For other riders, an electric motorcycle is a two-wheeled invitation to talk. It’s the lack of sound that initially tips them off. They always ask about range and speed. But mostly range. How far can they ride before they would have to plug in? With the new Zero Motorcycles DS 6.5 , it’s a conversation that requires explaining a few caveats about its 67 mile in-city range (it has a smaller battery so it’s cheaper and lighter). Surprisingly, they get it. The Zero DS 6.5 is the motorcycle company’s attempt to find a middle ground between the 147-mile range 13kWh DS and its thrilling (but requires an experienced rider) FX and FXS line . Electric bikes are already more expensive than their gas-powered counterparts, so if they can shave $3, 000 off the price of a DS by cutting its battery in half, maybe more people would be interested. It’s a financial compromise that on paper looks like a rather boring bike thanks in part to the reduction in horsepower. On the road though, the DS 6.5 is just as enjoyable as its more powerful sibling. In some cases, more so. The biggest difference between the 13 and 6.5 is the battery size, but the byproduct of that is that the 6.5 loses nearly 100 pounds. That weight saving is immediately apparent when you get on the bike — it feels much nimbler. That translates to quicker maneuvers while navigating the obstacle-filled streets of San Francisco. The weight reduction also means that the drop in horsepower (the DS 13 has 60 while the DS 6.5 tops out at 37) isn’t that noticeable. The 70 pounds of torque also help. The power is there whenever you need it — just twist the throttle and go until you need to stop. The 6.5 is equipped with anti-lock brakes that kept the bike from locking up the wheels even on the slightly moist roads in the Bay Area. Unfortunately (but really fortunately for me) I wasn’t able to ride the bike in the rain to see how well it stopped in wet conditions. Soaked street test aside, the brakes felt solid and I felt confident each time I had to slam on them to stop from being killed by the growing number of inattentive drivers out there. Seriously, put your phone down and use a blinker before changing lanes. The smaller battery and range only reared its head on a trip to Oakland that ended with me riding against a powerful headwind that sucked 25 percent of my power heading back over the Bay Bridge, leaving me with 15 percent power to get across San Francisco. I made it with power to spare, but it’s a reminder that highway speeds and weather can take their toll on the battery. For the most part, I averaged about 55 miles between charges while riding in the city and mostly in sport mode instead of eco mode. I’m sure if I had decided to ride slower I could have gotten a bit closer to the rated 67 miles in the city. But if your commute involves a lot of high-speed cruising the rating plummets quickly to 47 miles riding in both the city and highway and 35 miles freeway only if you’re riding at 70 miles per hour. Like previous Zero bikes, the DS 6.5 can be charged directly from a standard 120-volt outlet without any special adaptors. It’ll go from zero to fully charged in just over four-and-half-hours. It likely means an overnight charge but there is the option to add a level-two charging port like those found on electric cars to the bike. The optional $2, 000 charge tank accessory supports all those EV charging stations that have been popping up and it drops the total charge time down to 1.4 hours. It’s an expensive option, but if your access to wall sockets is limited, it might be worth the extra cash. That’s where you have to make the decision about the DS 6.5. Yes, it’s $3, 000 cheaper than the 13kWH version, but it’s still going to cost you $11, 000 (not counting the Charge Tank). Meanwhile, the go-to DS — the Kawasaki KLR 650 — is just shy of $7, 000. But while these bikes look similar, the KLR is an adventure bike. It’s ready for long rides both on and off road. The Zero DS 6.5 is a city bike that is ready for some offroading, but in reality, the crumbling streets of San Francisco (and other cities) make the bike’s off-road capabilities almost necessary for two-wheeled commuters. The lack of a clutch, while initially odd, is also perfect for stop and go traffic and lane splitting (only in California). And there’s another feature that will make commuters happy: That smaller battery opened up room for a storage area large enough for a trip to the corner market. That storage joins the lockable compartment that resides where the gas tank would usually be. Unless you get the $2, 000 charge tank, that is. So, the Zero Motorcycle DS 6.5 isn’t going to take you on long mountain rides or trips through the desert regardless of its off-road capabilities. But what it will do is get you around an urban area where its suspension and high sitting position make it ideal for navigating our crumbling infrastructure. Like other electric vehicles, the DS 6 is pricey, but various incentives (that vary from state to state and from county to county) will bring the price down. And if you factor in the gas and maintenance savings (no more oil changes!) it starts to make more financial sense. But more importantly, it’s a joy to ride. It’s not as exciting as the FXS, but not every ride needs to be a seat-of-your-pants extravaganza. Sometimes, you just need to get to work.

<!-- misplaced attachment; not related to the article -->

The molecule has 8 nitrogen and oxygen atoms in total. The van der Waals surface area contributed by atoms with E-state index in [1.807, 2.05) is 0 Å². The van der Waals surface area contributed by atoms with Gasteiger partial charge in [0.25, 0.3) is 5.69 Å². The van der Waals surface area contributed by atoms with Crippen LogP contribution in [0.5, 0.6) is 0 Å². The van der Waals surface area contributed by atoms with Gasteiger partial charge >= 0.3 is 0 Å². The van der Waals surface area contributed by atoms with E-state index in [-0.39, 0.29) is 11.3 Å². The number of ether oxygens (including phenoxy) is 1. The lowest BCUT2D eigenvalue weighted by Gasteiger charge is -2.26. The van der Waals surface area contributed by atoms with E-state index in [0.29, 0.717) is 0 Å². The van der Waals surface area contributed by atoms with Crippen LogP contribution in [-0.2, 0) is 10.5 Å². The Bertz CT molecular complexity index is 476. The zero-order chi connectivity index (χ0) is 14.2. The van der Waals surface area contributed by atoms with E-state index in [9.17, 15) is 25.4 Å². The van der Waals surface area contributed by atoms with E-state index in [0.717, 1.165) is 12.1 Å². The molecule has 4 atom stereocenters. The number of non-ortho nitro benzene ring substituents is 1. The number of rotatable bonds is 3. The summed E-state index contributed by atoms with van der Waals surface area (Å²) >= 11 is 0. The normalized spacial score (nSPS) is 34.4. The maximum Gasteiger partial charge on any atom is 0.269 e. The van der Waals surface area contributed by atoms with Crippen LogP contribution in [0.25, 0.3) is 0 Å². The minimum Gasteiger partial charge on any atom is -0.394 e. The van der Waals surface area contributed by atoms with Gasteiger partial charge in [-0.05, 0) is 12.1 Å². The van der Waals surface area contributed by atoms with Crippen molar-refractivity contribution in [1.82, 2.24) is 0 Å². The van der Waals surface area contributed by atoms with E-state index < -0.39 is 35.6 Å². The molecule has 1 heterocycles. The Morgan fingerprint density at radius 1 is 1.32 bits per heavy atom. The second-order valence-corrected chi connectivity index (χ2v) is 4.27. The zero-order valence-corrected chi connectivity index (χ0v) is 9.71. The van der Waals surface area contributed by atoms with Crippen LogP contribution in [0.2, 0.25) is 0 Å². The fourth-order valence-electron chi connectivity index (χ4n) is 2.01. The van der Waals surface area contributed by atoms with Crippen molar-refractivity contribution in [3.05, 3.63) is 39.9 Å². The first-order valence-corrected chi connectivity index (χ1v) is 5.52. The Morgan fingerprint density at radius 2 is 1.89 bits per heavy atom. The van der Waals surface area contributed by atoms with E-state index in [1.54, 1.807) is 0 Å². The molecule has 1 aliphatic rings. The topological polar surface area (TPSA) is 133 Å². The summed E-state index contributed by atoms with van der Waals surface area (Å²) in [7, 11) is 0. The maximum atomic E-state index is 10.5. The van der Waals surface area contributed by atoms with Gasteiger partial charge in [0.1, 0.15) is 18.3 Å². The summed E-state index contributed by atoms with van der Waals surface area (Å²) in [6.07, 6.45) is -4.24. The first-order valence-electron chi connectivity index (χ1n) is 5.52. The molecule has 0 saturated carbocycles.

Zero’s DS 6.5 motorcycle was built for urban commuters